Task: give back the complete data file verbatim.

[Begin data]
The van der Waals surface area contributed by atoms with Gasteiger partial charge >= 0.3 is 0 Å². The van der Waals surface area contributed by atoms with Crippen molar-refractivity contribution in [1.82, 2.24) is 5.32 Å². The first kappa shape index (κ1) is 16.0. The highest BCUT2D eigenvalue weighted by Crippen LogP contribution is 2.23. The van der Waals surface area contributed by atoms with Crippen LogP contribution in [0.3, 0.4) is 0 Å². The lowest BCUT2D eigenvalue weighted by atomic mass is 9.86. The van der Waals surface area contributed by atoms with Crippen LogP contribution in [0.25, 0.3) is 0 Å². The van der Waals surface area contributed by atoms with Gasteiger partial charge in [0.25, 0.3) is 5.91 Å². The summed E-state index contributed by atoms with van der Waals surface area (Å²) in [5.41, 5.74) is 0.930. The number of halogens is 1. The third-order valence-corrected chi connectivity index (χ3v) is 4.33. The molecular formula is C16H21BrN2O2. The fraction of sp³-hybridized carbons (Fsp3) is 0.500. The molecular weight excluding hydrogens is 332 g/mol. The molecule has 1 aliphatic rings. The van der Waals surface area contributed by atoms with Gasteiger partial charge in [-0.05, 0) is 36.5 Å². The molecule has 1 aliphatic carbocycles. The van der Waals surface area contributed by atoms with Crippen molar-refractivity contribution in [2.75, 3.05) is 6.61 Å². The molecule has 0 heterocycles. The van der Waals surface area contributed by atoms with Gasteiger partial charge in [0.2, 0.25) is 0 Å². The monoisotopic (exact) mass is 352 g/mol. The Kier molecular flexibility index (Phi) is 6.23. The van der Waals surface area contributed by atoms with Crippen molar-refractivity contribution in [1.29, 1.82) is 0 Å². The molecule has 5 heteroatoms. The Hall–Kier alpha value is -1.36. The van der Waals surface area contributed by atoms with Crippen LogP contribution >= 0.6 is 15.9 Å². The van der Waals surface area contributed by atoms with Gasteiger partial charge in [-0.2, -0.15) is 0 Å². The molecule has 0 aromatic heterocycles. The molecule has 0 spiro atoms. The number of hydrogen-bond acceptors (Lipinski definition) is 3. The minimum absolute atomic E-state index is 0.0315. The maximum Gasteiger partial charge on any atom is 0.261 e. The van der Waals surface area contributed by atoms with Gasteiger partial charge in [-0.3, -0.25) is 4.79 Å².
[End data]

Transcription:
The van der Waals surface area contributed by atoms with Gasteiger partial charge >= 0.3 is 0 Å². The van der Waals surface area contributed by atoms with Crippen molar-refractivity contribution in [1.82, 2.24) is 5.32 Å². The first kappa shape index (κ1) is 16.0. The highest BCUT2D eigenvalue weighted by Crippen LogP contribution is 2.23. The van der Waals surface area contributed by atoms with Crippen LogP contribution in [0.3, 0.4) is 0 Å². The lowest BCUT2D eigenvalue weighted by atomic mass is 9.86. The van der Waals surface area contributed by atoms with Crippen LogP contribution in [0.25, 0.3) is 0 Å². The van der Waals surface area contributed by atoms with Gasteiger partial charge in [0.25, 0.3) is 5.91 Å². The summed E-state index contributed by atoms with van der Waals surface area (Å²) in [5.41, 5.74) is 0.930. The number of halogens is 1. The third-order valence-corrected chi connectivity index (χ3v) is 4.33. The molecular formula is C16H21BrN2O2. The fraction of sp³-hybridized carbons (Fsp3) is 0.500. The molecular weight excluding hydrogens is 332 g/mol. The molecule has 1 aliphatic rings. The van der Waals surface area contributed by atoms with Gasteiger partial charge in [-0.05, 0) is 36.5 Å². The molecule has 1 aliphatic carbocycles. The van der Waals surface area contributed by atoms with Crippen molar-refractivity contribution in [2.75, 3.05) is 6.61 Å². The molecule has 0 heterocycles. The van der Waals surface area contributed by atoms with Gasteiger partial charge in [0.2, 0.25) is 0 Å². The monoisotopic (exact) mass is 352 g/mol. The Kier molecular flexibility index (Phi) is 6.23. The van der Waals surface area contributed by atoms with Crippen molar-refractivity contribution in [1.29, 1.82) is 0 Å². The molecule has 5 heteroatoms. The Hall–Kier alpha value is -1.36. The van der Waals surface area contributed by atoms with Crippen LogP contribution >= 0.6 is 15.9 Å². The van der Waals surface area contributed by atoms with Gasteiger partial charge in [-0.2, -0.15) is 0 Å². The molecule has 0 aromatic heterocycles. The molecule has 0 spiro atoms. The number of hydrogen-bond acceptors (Lipinski definition) is 3. The minimum absolute atomic E-state index is 0.0315. The maximum Gasteiger partial charge on any atom is 0.261 e. The van der Waals surface area contributed by atoms with Gasteiger partial charge in [-0.3, -0.25) is 4.79 Å².